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Wednesday, January 10, 2007

World leader pretend

In Stanley Kubrick’s classic nuclear-age noir comedy “Dr. Strangelove,” the paranoid, delusional Gen. Jack D. Ripper (played by the eternal Sterling Hayden) uttered words that, even from the distance of 1964, put today’s American military debacle in the making in bright relief.

Ripper, in explaining why he had ordered a SAC bomber wing to attack Russia, justified the action with a burst of malign justification couched in military history – condemning the role of politicians in the art of war.

“Do you recall what Clemenceau once said about war?" Ripper asked his adjutant, Col. Mandrake (the equally indelible Peter Sellers). "He said war was too important to be left to the generals. When he said that, 50 years ago, he might have been right. But today, war is too important to be left to politicians. They have neither the time, the training, nor the inclination for strategic thought."

Jack D. Ripper said that forty years ago; he was right then and he’s right today. But by extension, if politicians lack the mental abilities of generals, it’s also safe to say that politicians shouldn’t presume to know better than the generals when it comes to application of strategic thought.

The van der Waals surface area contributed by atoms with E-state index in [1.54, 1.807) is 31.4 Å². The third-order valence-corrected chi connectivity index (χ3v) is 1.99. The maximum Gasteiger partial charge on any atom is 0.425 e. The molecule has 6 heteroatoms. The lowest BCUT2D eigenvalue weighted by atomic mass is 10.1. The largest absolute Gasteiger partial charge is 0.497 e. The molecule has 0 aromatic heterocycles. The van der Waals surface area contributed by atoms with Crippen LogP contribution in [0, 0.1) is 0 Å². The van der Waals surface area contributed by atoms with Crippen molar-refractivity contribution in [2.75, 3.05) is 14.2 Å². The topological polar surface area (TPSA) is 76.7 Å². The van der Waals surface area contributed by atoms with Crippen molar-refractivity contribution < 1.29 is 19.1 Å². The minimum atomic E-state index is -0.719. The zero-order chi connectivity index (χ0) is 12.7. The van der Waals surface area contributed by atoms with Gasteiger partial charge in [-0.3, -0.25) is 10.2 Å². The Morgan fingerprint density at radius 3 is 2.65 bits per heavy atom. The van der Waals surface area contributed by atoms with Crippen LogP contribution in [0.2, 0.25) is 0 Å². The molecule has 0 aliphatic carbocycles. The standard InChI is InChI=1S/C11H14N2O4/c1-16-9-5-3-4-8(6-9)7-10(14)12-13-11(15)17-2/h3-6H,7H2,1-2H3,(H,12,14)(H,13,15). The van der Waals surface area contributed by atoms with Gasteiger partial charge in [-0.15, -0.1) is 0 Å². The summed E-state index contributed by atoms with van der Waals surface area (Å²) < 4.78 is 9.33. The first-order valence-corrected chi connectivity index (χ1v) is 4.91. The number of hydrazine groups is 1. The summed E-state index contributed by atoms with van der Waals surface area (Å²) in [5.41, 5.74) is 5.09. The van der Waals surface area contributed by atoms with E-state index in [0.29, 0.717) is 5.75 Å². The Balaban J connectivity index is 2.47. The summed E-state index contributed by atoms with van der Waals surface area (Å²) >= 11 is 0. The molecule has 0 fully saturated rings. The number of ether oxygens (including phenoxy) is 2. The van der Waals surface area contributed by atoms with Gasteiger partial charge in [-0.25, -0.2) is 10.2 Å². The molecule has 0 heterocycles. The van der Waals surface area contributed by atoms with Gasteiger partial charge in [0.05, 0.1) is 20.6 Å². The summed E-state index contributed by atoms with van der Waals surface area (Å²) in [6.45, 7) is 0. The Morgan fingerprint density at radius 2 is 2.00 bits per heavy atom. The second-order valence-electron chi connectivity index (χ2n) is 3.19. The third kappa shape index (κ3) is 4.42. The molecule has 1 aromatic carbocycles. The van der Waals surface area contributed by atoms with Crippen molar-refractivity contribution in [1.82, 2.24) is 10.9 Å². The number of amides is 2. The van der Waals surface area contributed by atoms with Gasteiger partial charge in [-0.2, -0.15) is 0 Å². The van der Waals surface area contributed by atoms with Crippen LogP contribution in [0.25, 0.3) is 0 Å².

That is the folly in the making of President George Bush, who tonight announced his intent to add 21,500 more American forces to the war effort in Iraq, against the best advice of his military leadership. With his willingness to depart from the counsel of his war council, tried and tested and generals for a damn good reason, President Bush prepares to deepen the misadventure that will finally doom his presidency, damage his party, and all but destroy the global moral credibility of the United States for years to come.

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The hamfisted logic of the speech, its potential to be the fodder of satire won't escape writers and comedians in the future: the fact that George Bush made what may be the defining national address of his presidency from the library in the basement of the White House. It wasn't offered in the loftier, more regal trappings of the East Room, not even from the workaday space of the Oval Office, but from the location that may be closer to a bunker than anywhere else in the White House.

Siege mentality? Try "surge" mentality. That word has dominated administration thinking for the last month. Its primary evangelist, none other than the president, was clearly, visibly under siege on Wednesday. His eyes and eyebrows had the shape of a man terrified of being found out, someone trying hard to keep an impossible secret. He had the look of a man with what the late Hunter S. Thompson called "the fear."

Newsweek’s Howard Fineman observed that the commander-in-chief "spoke with all the confidence of a perp in a police lineup."